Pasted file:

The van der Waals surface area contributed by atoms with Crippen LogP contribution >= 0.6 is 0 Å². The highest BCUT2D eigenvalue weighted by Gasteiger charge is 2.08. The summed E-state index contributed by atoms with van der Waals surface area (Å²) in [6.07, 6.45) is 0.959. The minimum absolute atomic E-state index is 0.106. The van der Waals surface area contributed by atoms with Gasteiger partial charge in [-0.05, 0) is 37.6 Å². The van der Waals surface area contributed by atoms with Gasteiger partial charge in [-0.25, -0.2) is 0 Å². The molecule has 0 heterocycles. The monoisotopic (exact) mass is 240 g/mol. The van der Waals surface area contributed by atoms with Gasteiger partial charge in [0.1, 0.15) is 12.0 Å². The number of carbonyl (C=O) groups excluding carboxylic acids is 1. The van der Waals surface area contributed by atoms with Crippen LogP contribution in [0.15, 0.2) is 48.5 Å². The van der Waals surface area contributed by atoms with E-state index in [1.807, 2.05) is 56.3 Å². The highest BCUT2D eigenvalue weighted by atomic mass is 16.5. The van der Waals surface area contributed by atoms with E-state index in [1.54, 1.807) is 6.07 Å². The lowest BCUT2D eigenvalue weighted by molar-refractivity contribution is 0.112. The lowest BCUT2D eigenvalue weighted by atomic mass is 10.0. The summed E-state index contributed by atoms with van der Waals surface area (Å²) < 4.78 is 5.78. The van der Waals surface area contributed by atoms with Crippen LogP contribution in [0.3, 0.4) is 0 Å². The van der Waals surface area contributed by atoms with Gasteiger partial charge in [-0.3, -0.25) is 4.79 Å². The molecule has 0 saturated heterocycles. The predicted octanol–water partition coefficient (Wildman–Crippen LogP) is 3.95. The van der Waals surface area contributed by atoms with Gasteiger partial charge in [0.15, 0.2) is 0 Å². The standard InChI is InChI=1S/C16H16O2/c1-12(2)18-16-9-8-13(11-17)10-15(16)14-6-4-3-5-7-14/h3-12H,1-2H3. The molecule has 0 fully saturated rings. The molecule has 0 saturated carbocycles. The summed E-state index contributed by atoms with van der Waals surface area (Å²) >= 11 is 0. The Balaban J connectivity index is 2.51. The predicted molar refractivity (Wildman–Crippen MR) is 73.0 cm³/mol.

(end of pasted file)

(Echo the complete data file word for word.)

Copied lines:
The van der Waals surface area contributed by atoms with Crippen LogP contribution >= 0.6 is 0 Å². The highest BCUT2D eigenvalue weighted by Gasteiger charge is 2.08. The summed E-state index contributed by atoms with van der Waals surface area (Å²) in [6.07, 6.45) is 0.959. The minimum absolute atomic E-state index is 0.106. The van der Waals surface area contributed by atoms with Gasteiger partial charge in [-0.05, 0) is 37.6 Å². The van der Waals surface area contributed by atoms with Gasteiger partial charge in [-0.25, -0.2) is 0 Å². The molecule has 0 heterocycles. The monoisotopic (exact) mass is 240 g/mol. The van der Waals surface area contributed by atoms with Gasteiger partial charge in [0.1, 0.15) is 12.0 Å². The number of carbonyl (C=O) groups excluding carboxylic acids is 1. The van der Waals surface area contributed by atoms with Crippen LogP contribution in [0.15, 0.2) is 48.5 Å². The van der Waals surface area contributed by atoms with E-state index in [1.807, 2.05) is 56.3 Å². The highest BCUT2D eigenvalue weighted by atomic mass is 16.5. The van der Waals surface area contributed by atoms with E-state index in [1.54, 1.807) is 6.07 Å². The lowest BCUT2D eigenvalue weighted by molar-refractivity contribution is 0.112. The lowest BCUT2D eigenvalue weighted by atomic mass is 10.0. The summed E-state index contributed by atoms with van der Waals surface area (Å²) < 4.78 is 5.78. The van der Waals surface area contributed by atoms with Crippen LogP contribution in [0.3, 0.4) is 0 Å². The van der Waals surface area contributed by atoms with Gasteiger partial charge in [-0.3, -0.25) is 4.79 Å². The molecule has 0 saturated heterocycles. The predicted octanol–water partition coefficient (Wildman–Crippen LogP) is 3.95. The van der Waals surface area contributed by atoms with Gasteiger partial charge in [0.15, 0.2) is 0 Å². The standard InChI is InChI=1S/C16H16O2/c1-12(2)18-16-9-8-13(11-17)10-15(16)14-6-4-3-5-7-14/h3-12H,1-2H3. The molecule has 0 fully saturated rings. The molecule has 0 saturated carbocycles. The summed E-state index contributed by atoms with van der Waals surface area (Å²) >= 11 is 0. The Balaban J connectivity index is 2.51. The predicted molar refractivity (Wildman–Crippen MR) is 73.0 cm³/mol.